Join a life-affirming conversation about death
BRATTLEBORO -- Let's talk about death.
If that doesn't sound all that inviting to you, you're not alone.
We have an uneasy collective cultural squirm about death. We don't like to talk about it, thank you.
The folks at Brattleboro Area Hospice would like to change that a bit.
On Thursday, June 13, Brattleboro Area Hospice will hold Vermont's first Death Café, from 6 to 8 p.m., at Amy's Bakery Arts Café, 113 Main St.
Members of the public are welcome to take part in a night of conversation with friends or strangers seated at tables in Amy's, enjoying food and drinks and sharing thoughts about any aspect of death, from fears of facing it, to hopes for the after-life.
If that all sounds a little grim to you, take heart. In other places around the world where death cafés have been tried, participants leave feeling uplifted.
"Death is about life. In Western culture and certainly in American culture, we like to hold back. Dying is living. Dying informs living," said Cheryl Richards, hospice care coordinator & bereavement care counselor at Brattleboro Area Hospice. "If we can, as individuals, groups or communities, start letting in the concept of death in easy little increments, we start to learn how to live more meaningfully."
At Thursday's Death Café, people will be seated at tables and encouraged to talk about death, dying, grief, bereavement, near-death experiences and anything else. People from Brattleboro Area Hospice will be on hand to help guide the conversation and perhaps get people started.
From there, the conversations will flow where they will, in a safe, respectful, relaxed and confidential atmosphere. A Death Café is not a support group, or a counseling session or even a workshop. It's simply a group of community members coming together in a relaxed atmosphere, sipping drinks, munching treats and sharing thought-provoking and life-affirming conversation.
The Death Café is open to all ages -- some parents have even brought children, thinking it a good introduction to the topic. It is not recommended for people who are still deeply grieving; Brattleboro Area Hospice has other serves that can help those people.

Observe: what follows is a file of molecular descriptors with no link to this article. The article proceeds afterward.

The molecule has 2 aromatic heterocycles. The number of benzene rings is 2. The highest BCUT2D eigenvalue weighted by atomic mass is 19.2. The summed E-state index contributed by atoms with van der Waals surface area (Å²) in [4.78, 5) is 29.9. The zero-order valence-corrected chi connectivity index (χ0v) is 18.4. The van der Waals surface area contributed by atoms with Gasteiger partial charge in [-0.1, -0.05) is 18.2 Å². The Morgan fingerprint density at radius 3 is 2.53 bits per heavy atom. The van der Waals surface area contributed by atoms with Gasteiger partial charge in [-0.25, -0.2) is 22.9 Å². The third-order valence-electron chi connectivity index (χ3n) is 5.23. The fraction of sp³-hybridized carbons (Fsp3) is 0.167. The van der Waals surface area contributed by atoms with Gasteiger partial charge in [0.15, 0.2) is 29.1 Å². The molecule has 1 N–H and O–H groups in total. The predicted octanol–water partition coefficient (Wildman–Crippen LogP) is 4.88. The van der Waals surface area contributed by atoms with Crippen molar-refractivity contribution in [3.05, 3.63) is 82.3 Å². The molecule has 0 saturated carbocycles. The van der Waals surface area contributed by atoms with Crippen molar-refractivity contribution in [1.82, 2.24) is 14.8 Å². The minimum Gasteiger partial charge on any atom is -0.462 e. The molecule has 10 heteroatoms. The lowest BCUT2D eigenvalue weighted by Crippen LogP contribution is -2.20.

The event is free -- drinks and treats will be sold -- and space is limited to 35, so people are asked to RSVP to Richards at email@example.com or 257-0775, ext. 108.
Those taking part will join a growing international movement. Swiss sociologist Bernard Crettaz is credited with pioneering the concept of a death café. He hosted the first such events in 2004 in conjunction with his research. He later incorporated the results of his studies and these events into his book.
Soon after publication of Crettaz's book, the idea of hosting death cafés spread. Jon Underwood, of London, England, reportedly read about the death café concept in The Independent, and decided to host a death café in his home in 2011. They have since become very popular in England.
In 2012, Lizzy Miles, an American thanatologist and licensed social worker, organized and conducted the first death café in the United States, which was held in Columbus, Ohio.
When Richards heard about them, she felt strongly that hosting one would be consistent with Brattleboro Area Hospice's mission of providing programs to dying and grieving community members based on the belief that no one should die alone.
Thursday's Death Café is the first in Vermont.
"One of the things I hope we do more of is get us out there in the community," said Andrea Livermore, Brattleboro Area Hospice development director.
Brattleboro Area Hospice is one of only 200 volunteer non-profit hospices left in the United States providing volunteer-staffed programs to dying and grieving community members. All services are free of charge.
To request hospice care support or grief counseling, to volunteer or to learn more about services offered by Brattleboro Area Hospice, call 802-257-0775 or visit www.brattleborohospice.org. For more information on the Death Café movement, visit www.deathcafe.com.
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